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We Are Zoomers and We Want the PRO Act

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Gen Z and Millennials are facing a bleak economic future. The answer is to massively expand union membership and democratize workplaces.

Like so many other recent college graduates of Gen Z who are trying to enter the workforce, become financially independent and grow our families, we’re seeing the promised ?“American dream” drift further and further out of reach. 

The economy our generation enters today is defined by rising inequality and stagnant wages. Debilitating student debt and astronomically high costs of living in metropolitan areas have dwindled our chances of achieving the same economic prosperity as previous generations. Our parents worked jobs that didn’t require a college degree and allowed them to purchase homes at a fraction of today’s price. Now that dream feels more like a fantasy for our cohort of younger workers.

Today, Millennials and Gen Z collectively make up 40 percent of the U.S. workforce but own only 5.9 percent of household wealth, while Baby Boomers account for just 25 percent of the workforce but own 53 percent of household net worth. When Baby Boomers were Millennials’ age, they owned more than double the wealth of Millennials today. Our generations won’t have the same stability as our parents and grandparents unless systematic changes are made to reinvigorate a key tool in the workplace that helped generations before us enjoy more economic security: labor unions. 

Congress is currently devising a solution that makes it easier for workers to organize and collectively bargain through unions. In March, the House passed the Protecting the Right to Organize (PRO) Act, a bill that would allow gig workers to unionize, legalize solidarity strikes and ban various union-busting tactics that keep workers underpaid and overworked. By expanding access to unionization, the PRO Act strengthens avenues for workers to improve their wages and working conditions. It’s a necessary long-term policy for Millennials and Gen Z to remedy endemic economic inequalities.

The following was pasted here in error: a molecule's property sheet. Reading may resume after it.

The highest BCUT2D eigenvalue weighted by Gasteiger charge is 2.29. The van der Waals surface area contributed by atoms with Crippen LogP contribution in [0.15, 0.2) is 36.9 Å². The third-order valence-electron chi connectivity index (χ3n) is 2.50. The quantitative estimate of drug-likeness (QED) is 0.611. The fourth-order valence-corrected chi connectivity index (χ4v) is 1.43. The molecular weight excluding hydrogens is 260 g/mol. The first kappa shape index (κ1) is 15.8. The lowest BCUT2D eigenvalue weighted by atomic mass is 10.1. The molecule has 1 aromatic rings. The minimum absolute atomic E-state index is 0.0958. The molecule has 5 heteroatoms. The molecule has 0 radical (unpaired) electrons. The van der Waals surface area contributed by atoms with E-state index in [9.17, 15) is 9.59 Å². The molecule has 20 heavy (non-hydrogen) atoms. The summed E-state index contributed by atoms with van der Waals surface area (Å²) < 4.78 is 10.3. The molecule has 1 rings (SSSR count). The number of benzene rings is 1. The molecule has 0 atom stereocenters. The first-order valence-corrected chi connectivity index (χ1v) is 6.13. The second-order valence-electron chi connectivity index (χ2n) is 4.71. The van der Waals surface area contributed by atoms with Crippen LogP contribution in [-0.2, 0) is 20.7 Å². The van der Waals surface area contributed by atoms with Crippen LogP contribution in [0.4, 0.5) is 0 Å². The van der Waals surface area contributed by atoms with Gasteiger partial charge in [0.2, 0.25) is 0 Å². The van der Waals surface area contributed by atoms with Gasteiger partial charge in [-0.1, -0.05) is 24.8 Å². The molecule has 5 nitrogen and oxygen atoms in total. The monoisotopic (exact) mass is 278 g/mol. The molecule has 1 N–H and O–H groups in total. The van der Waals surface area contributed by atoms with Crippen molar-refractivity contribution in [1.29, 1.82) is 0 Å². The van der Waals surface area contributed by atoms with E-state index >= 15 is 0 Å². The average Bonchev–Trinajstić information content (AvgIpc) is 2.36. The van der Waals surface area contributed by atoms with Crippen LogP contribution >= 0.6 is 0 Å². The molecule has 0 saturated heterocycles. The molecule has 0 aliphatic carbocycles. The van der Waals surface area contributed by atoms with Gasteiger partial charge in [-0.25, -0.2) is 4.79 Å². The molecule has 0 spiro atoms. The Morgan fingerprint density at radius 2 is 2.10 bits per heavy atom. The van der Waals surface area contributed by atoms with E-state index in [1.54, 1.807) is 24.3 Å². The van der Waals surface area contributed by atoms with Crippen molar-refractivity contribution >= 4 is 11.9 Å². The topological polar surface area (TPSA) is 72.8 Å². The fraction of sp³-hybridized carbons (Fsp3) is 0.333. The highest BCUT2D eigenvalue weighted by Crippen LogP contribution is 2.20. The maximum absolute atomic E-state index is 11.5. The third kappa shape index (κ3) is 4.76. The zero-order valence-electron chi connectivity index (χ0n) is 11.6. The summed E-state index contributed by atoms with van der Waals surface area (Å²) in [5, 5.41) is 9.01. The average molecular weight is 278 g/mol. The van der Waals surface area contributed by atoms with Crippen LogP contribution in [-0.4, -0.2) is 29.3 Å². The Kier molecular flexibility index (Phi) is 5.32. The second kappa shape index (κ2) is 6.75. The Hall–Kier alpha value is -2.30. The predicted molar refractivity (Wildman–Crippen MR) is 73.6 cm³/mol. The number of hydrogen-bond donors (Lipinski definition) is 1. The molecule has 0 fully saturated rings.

Union membership used to be far more common in America, with unions helping workers bargain for fair wages and expansive benefits. But, as union membership declined from 27 percent in 1979 to 10.3 percent in 2019, income inequality soared with the top one percent increasing their income by 160 percent during this period, compared to just a 26 percent increase for the bottom 90 percent. While the average CEO salary has grown by 940 percent since 1978, worker pay has only increased 12 percent over the past 40 years. Our Boomer parents and grandparents aged into the workforce when unions had high levels of membership, giving them power to hold employers accountable for living wages, safer conditions and robust benefits.